Salman reduces racing interest.
The Saudi Arabian prince is to change the focus of his Dorset-based Newgate Stud to concentrate on commercial breeding, and will retain only a handful of horses in training.
Salman has about 50 horses in training in Britain, the bulk of which are split between Paul Cole and Henry Cecil. Although there will be no dispersal, the size of his string will gradually be reduced over the forthcoming seasons.
Salman's striking dark-green silks were associated with many big-race successes throughout the 1980s and 1990s.
He had a golden year in 1991, when European champion Generous won the Derby, Irish Derby and King George VI and Queen Elizabeth Stakes.
Last year he finished seventh in the owners' table with nearly pounds 600,000. His best horse was champion three-year-old filly Ramruma, who won the Oaks, Irish Oaks and Yorkshire Oaks.
A statement yesterday announced: "Prince Fahd, whose Newgate Stud in Dorset and Newgate Stud Farm in Kentucky are home to some 40 select broodmares, has decided to drastically reduce the number of horses he has in training.
"This decision has been taken partly due to increased commitments at home in Saudi Arabia, but more specifically as a result of his disappointment at the continuing low levels of prize-money in Britain.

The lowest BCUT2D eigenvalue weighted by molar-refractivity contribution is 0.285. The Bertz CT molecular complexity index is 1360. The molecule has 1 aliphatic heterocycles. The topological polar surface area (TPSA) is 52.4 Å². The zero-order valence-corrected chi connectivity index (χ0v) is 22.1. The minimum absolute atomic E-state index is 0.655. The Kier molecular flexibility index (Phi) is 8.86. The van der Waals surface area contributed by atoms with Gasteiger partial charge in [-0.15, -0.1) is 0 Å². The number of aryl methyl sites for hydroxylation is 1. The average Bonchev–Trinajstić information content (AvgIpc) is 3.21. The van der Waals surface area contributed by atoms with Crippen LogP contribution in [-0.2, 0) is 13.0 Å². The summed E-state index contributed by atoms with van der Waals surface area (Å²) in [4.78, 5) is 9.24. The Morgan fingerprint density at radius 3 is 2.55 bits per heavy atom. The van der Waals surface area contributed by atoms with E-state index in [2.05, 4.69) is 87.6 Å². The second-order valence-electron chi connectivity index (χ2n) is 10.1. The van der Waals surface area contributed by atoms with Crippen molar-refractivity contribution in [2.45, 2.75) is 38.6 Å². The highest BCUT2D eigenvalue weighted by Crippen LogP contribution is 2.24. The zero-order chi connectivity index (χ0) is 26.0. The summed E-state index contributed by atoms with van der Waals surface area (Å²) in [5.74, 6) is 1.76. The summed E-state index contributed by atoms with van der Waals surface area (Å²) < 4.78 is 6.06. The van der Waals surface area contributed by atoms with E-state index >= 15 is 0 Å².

"Starting this autumn, Newgate will sell all its yearling colts and the majority of the yearling fillies at public auction. Prince Fahd is to retain three or four fillies to go into training each year as long-term broodmare prospects."
Cole, who trained Generous, has been associated with Salman since 1984, and has enjoyed many big-race successes with the owner.
He took the news philosophically, saying: "I will have 25 fewer horses to train. These things happen. He has supplied an awful lot of my top horses but things can't go on for ever.
"He's a top-class chap to train for and I've had a great relationship with him.
"If he's going to do it, it must be for a good reason because he loves his racing. He's as good an owner as you could possibly get. But we must go on."
Salman is a member of the ruling family of Saudi Arabia, and a nephew of King Fahd. Like younger brother Ahmed, who heads the Thoroughbred Corporation, and father-in-law Prince Khalid Abdullah, he has experienced racing success around the world.
His other notable runners include Ibn Bey, a multiple Group 1 winner and runner-up in the Breeders' Cup Classic, Knight's Baroness, winner of the Irish Oaks, Bint Pasha and Zoman.
In 1998 he won an Eclipse Award in the United States with champion turf mare Fiji, whose seasonal earnings of $2 million exceeded that of his entire string in Britain.
In response to the news, BHB secretary-general Tristram Ricketts said: "This scaling-down by a major owner, operating at the top level, is very regrettable, and yet further evidence of the damaging impact of uncompetitive prize-money levels in Britain."